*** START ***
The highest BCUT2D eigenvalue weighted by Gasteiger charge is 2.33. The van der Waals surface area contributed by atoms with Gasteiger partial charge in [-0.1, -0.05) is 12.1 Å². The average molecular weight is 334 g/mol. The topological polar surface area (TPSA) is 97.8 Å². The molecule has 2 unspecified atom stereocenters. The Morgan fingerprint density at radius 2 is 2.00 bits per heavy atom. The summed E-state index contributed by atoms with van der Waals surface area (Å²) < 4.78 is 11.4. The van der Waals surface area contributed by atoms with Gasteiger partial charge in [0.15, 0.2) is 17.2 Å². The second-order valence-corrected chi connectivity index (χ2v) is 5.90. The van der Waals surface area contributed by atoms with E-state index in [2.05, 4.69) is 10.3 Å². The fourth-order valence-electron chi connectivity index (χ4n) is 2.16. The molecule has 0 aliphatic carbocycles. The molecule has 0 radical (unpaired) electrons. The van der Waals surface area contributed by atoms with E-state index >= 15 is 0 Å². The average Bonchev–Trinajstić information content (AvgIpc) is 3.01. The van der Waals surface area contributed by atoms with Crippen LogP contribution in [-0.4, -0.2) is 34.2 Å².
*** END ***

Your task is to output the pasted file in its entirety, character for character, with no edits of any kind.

The highest BCUT2D eigenvalue weighted by Gasteiger charge is 2.33. The van der Waals surface area contributed by atoms with Gasteiger partial charge in [-0.1, -0.05) is 12.1 Å². The average molecular weight is 334 g/mol. The topological polar surface area (TPSA) is 97.8 Å². The molecule has 2 unspecified atom stereocenters. The Morgan fingerprint density at radius 2 is 2.00 bits per heavy atom. The summed E-state index contributed by atoms with van der Waals surface area (Å²) < 4.78 is 11.4. The van der Waals surface area contributed by atoms with Gasteiger partial charge in [0.15, 0.2) is 17.2 Å². The second-order valence-corrected chi connectivity index (χ2v) is 5.90. The van der Waals surface area contributed by atoms with E-state index in [2.05, 4.69) is 10.3 Å². The fourth-order valence-electron chi connectivity index (χ4n) is 2.16. The molecule has 0 aliphatic carbocycles. The molecule has 0 radical (unpaired) electrons. The van der Waals surface area contributed by atoms with E-state index >= 15 is 0 Å². The average Bonchev–Trinajstić information content (AvgIpc) is 3.01. The van der Waals surface area contributed by atoms with Crippen LogP contribution in [-0.4, -0.2) is 34.2 Å².